Jun. 14, 2016

 Samantha Whay-Jenkins


Samantha Whay-Jenkins

President, British Chamber of Commerce (BCC)


Samantha Whay-Jenkins has been on the board of the British Chamber of Commerce since 2013 and was voted President of the Chamber in January 2016. She has been involved in training since 1990 and is currently the training director for King’s College in Panama and is responsible for all aspects of internal training along with growing the external consultancy business. Whay is also the lead on an extensive seven-year training plan with the Ministry of Education in Panama designed to raise the overall competence and professionalism of English teaching staff throughout the country.

What is the role of the British Chamber in encouraging investment from the UK to Panama?

The BCC started in 2012, growing out of what was a businessmen's lunch club into a full-fledged chamber. We have 137 members as of April 2016, and we have a variety of activities to support those members and businesses that want to invest in Panama. We work closely with the embassy and often conduct joint events, with the support of the ambassador and his team, which is especially important for a young chamber such as ours that is still building credibility and contacts. He also helps us lobby for members, attends our lunches, and invites speakers from the government.

What makes Panama an attractive destination for UK firms?

The UK is the third-largest foreign investor in Panama. Its perfect geographic position as a regional business hub offers advantages for new companies. Furthermore, there is an openness about Panama for foreign companies. That said, it is not as easy to do business here as it might at first seem; still, it is no harder than other countries in the region. There are many regional headquarters here from such UK companies as Bi-Water, GlaxoSmithKline, Diageo, JCB, Unilever, and London & Regional. Panama has also always had a close relationship with the US, and that seems to rub off a bit on its attitude toward the UK. Panama is a land of opportunity; almost every conversation is a business opportunity. The economy is growing fast, though as a service-based country the sector still has room for improvement.

What are some of the biggest obstacles that firms come across when entering Panama?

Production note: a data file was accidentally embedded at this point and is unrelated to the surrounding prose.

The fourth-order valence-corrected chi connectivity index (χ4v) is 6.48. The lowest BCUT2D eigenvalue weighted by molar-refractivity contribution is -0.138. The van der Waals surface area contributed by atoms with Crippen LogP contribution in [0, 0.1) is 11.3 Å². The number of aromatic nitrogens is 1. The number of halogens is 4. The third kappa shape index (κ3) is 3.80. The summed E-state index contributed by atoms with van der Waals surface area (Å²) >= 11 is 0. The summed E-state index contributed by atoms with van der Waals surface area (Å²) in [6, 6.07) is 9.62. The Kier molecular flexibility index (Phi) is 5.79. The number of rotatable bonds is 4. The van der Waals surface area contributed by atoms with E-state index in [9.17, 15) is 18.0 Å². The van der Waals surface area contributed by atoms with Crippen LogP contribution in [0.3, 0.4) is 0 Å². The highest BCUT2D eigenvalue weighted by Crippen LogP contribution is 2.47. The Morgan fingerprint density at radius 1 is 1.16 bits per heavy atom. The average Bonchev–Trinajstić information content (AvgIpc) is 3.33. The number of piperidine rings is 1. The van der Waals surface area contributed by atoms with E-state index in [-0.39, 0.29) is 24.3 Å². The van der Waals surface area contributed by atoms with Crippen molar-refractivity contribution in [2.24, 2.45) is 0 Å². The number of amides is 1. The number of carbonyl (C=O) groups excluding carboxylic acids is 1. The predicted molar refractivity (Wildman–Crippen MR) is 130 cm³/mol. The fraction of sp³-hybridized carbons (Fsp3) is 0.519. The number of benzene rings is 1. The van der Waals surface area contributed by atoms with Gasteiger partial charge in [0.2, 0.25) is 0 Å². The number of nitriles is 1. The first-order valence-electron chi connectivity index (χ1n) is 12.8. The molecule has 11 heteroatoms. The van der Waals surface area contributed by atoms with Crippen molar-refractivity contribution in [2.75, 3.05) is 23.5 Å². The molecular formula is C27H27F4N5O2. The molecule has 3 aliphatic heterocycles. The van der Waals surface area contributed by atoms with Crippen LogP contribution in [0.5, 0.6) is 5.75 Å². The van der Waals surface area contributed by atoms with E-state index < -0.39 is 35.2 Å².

Bureaucracy is always a major hurdle, and Panama is no exception. The BCC tries to ensure support from the embassy for its members. The Anglo-Saxon mentality of businessmen from the US or the UK can differ from the local business mentality; however, Panama is an interesting country in the sense that it is developed in certain aspects yet still has a scope for development in other aspects. That kind of hybrid nature can be challenging. The BCC seeks to help British businessmen and companies deal with all of these challenges. Investing in Panama is a long-term project; it is difficult to come here and get a quick win. That is something every investor needs to know. Investors need to be patient and committed.

Do you also play a role in attracting investment from the UK to Panama?

We have not done that much to date; however, we are seeking to do it too. We are also part of something called the Construction Sector Transparency Initiative (COST), a multi-sector group made up of government representatives, private sector companies, and business associations. This is important for us, considering the negative image that Central and South America has in terms of transparency and fairness in tendering public offers. Another initiative started by the Panamanian Chamber of Commerce in which we take part is the Anti-Piracy and Anti-Contraband Commission. Considering that 70% of cigarettes smoked in Panama are contraband, the significance of the problem is undeniable. The BCC is involved because one of our members is British American Tobacco, and they have a lot of interest in fighting contraband. The same goes for alcohol and other products. We want to work more closely with other British chambers around the region, as well as the chambers of the US and other countries. We all have the same interests and have to work collaboratively. We will indeed seek to make more trade missions to attract more British companies to Panama and support more British investment in the country. With just one full-time employee, we are essentially all volunteers and there is a lot to achieve, but we are ready and willing. We have a great team here, with everybody bringing in their own specialized fields and areas of expertise to cover all angles for our members.